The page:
However, as an essential step of The Merge, Ropsten also joined Beacon Chain using PoS to simulate the merger of Ethereum’s mainnet. Furthermore, with the merger, which occurred earlier this year, Ropsten was deprecated, meaning that the Ethereum Foundation no longer maintains the testnet. 

Ethereum 2.0 - The Merge Announcement

When a testnet is deprecated, the community supplies no more client updates. However, note that it does not necessarily mean that the testnets completely disappear but rather lose parity with Ethereum Virtual Machine (EVM). Consequently, the network no longer remains an accurate or safe environment for testing Web3 projects or dapps. 

Furthermore, unlike Ropsten, Goerli and Sepolia are two testnets Ethereum still maintains. Consequently, these are the two testnets the community recommends for Ethereum development. But how do they differ, and which one should you go for?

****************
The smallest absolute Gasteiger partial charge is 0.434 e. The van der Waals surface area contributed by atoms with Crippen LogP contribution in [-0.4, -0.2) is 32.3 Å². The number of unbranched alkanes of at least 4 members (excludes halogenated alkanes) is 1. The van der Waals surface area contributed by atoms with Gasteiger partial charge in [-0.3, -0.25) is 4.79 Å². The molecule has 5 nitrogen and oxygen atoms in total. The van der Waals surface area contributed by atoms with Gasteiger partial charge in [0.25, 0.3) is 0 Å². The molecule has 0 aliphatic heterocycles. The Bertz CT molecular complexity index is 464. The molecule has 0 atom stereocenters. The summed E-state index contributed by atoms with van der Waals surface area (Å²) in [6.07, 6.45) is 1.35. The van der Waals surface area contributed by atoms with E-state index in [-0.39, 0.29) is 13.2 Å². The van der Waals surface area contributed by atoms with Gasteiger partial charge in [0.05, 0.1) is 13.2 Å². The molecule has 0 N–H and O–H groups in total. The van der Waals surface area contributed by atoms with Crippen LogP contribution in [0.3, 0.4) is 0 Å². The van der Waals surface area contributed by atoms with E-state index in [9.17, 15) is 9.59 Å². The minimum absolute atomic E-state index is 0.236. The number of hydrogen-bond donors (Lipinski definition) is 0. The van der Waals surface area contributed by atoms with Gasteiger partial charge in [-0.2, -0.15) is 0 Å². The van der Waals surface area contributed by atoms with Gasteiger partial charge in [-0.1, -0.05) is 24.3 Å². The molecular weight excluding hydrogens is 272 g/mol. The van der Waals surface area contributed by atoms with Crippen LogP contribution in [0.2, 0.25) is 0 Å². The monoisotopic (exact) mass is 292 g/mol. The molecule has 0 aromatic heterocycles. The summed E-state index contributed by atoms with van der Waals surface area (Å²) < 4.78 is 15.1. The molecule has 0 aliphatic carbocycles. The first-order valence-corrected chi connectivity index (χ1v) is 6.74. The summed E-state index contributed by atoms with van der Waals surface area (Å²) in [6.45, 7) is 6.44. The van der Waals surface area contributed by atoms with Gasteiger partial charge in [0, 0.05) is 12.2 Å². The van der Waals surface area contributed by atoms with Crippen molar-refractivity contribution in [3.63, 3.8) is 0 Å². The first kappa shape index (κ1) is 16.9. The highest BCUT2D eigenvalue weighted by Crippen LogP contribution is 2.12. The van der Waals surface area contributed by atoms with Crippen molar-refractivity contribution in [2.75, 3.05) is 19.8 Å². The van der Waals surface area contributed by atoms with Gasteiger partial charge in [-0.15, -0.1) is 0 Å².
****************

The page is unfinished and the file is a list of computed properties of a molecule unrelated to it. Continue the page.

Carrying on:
What is Sepolia? – Goerli vs Sepolia 

Sepolia was introduced in 2021 and, like Goerli, initially implemented a PoW consensus mechanism. However, during The Merge, Sepolia joined with Beacon Chain and does now utilize a PoS protocol instead. What’s more, Sepolia is, along with Goerli, one of two public PoS testnets currently maintained post-merge. 

A dolphin holding the Ethereum logo with a green statement saying Sepolia Testnet.

However, what are the main differences between Goerli and Sepolia? 

  • Sepolia – Ethereum recommends Sepolia as the primary testnet for dapp development. Sepolia uses a permissioned validator set and is relatively new, meaning its history and state are both quite small. Consequently, the testnet can sync quickly, and running nodes requires less storage. This is great for anyone looking to spin up a node quickly to interact directly with the network. Moreover, you can find three key Sepolia takeaways down below: 
  1. New testnet hosting fewer applications than other testnets
  2. Fast syncing